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Friday, March 30, 2012

In The Green Aisle

I'm not even sure what his name was, though he may have told me. He came to me while I was picking through the green bell peppers. They were 58 cents each, a fairly decent price, and I had just put two red and two yellow bell peppers into a thin plastic bag. Those were slightly more expensive, at 68 cents each, but still much cheaper than the usual 98 cents or more per piece. It was my last stop of a very full and rather frustrating day, and I was racing through the grocery store, throwing the usual fruits and vegetables into my cart as quick as I could so I could check out and head for home. As I tried to find a bell pepper that wasn't soft and bruised, I heard his voice.

"Excuse me, could you spare a couple of dollars?" I looked up, surprised to hear such a plea in a grocery store. I was used to seeing signs on the on-ramps or people sitting by a bus stop or on a street corner, but in a grocery store? He caught me off guard.

"I don't have enough money to buy the groceries I need, I'm on food stamps you see, could you spare a couple of dollars?" I looked at his basket; it held a single large yellow onion.

He was a tall guy, probably six foot three, of a heavy build, and wearing a grungy shirt that used to be white, and khaki pants (I think). His hair was a little messy and while he didn't look to be lacking for meals, he did look down and out. I rummaged in my purse, remembering the couple of dollars I had sitting there, and instead my hand pulled out a twenty dollar bill. I handed it to him.

"Are you sure? Can you spare that much? Oh thank you," he said, and then remarked that I must have a boyfriend. Painfully honest, I shook my head, and he immediately began to tell me that he was a college graduate, a Christian, and that he could teach me to play the guitar. I had already turned back to picking over the bell peppers again, and shook my head, embarrassed, as I replied, "No, thank you."

A young mother reached over my shoulder to grab a vegetable and I could feel her disapproving look. A minute later I heard him feeding the same line to another shopper several feet away near the lettuce. I carried on, bagging vegetables as I moved past the kale and cabbage. Suddenly my brain started to process what I had just done and I hurriedly decided that I should get what I needed and get out of there. I glanced back to see him at the meat counter, and as I went through the check out line, I saw him standing there, loud and obvious, purchasing his items.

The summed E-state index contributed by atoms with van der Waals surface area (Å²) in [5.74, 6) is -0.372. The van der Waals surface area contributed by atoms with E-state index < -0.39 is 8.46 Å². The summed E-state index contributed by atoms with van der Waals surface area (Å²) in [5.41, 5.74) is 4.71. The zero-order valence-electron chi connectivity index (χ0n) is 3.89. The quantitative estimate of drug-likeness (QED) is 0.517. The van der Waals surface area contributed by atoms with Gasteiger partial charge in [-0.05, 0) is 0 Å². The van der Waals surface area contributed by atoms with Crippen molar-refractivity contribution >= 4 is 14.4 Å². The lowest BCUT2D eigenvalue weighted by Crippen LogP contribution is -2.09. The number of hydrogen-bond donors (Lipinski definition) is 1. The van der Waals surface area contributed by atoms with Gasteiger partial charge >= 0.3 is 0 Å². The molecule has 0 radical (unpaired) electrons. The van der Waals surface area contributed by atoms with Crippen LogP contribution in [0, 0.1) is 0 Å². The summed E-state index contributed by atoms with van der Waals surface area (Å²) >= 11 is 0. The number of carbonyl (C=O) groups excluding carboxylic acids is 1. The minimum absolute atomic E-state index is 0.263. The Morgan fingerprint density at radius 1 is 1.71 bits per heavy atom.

In the car on the way home I thought about what I'd just done. I remembered Melissa, my best friend who gave generously to anyone to asked. Her mom had taught her to do that, and so she would fearlessly roll down her window at stop signs and hand twenty dollar bills out to scruffy looking strangers. I thought about all the Judge Judy and Joe Brown court cases I'd seen where loser guys expected codependent women to pay for their every whim and support their lazy habits. I remembered the story I'd heard in church about someone who resolved to put the largest bill they had in their wallet in the offering plate when it came around.

I wondered why I hadn't given the guy the two dollars. I had just quit my job and didn't need to be giving away money like it was spare change. Why hadn't I simply said "no" and turned away? Why hadn't I gone to the store manager and told him that someone was bothering the customers and asking for money? Was it because he caught me off guard and I didn't have time to think about it and figure out what to do? Was it because he seemed like a nice guy and I felt sorry for him? I really wasn't sure.

Then a very soft voice seemed to whisper, "If it had been Me, would you have given Me the money?" Yes! my heart exclaimed. "Then you don't need to worry," came the reply.

I'm not sure what I'll do next time I hear a voice in the green vegetables aisle at my local grocery store. Somehow I think I'll be making a more rational decision, a more logical one, than I did that day. After all, a guy really shouldn't be asking a girl for money. I need to learn to exercise sound judgment and not act on a whim, which I am wont to do. Yet somehow, I think it was okay. Maybe because, for that moment, I could act from a generous heart, and give. And that felt right.

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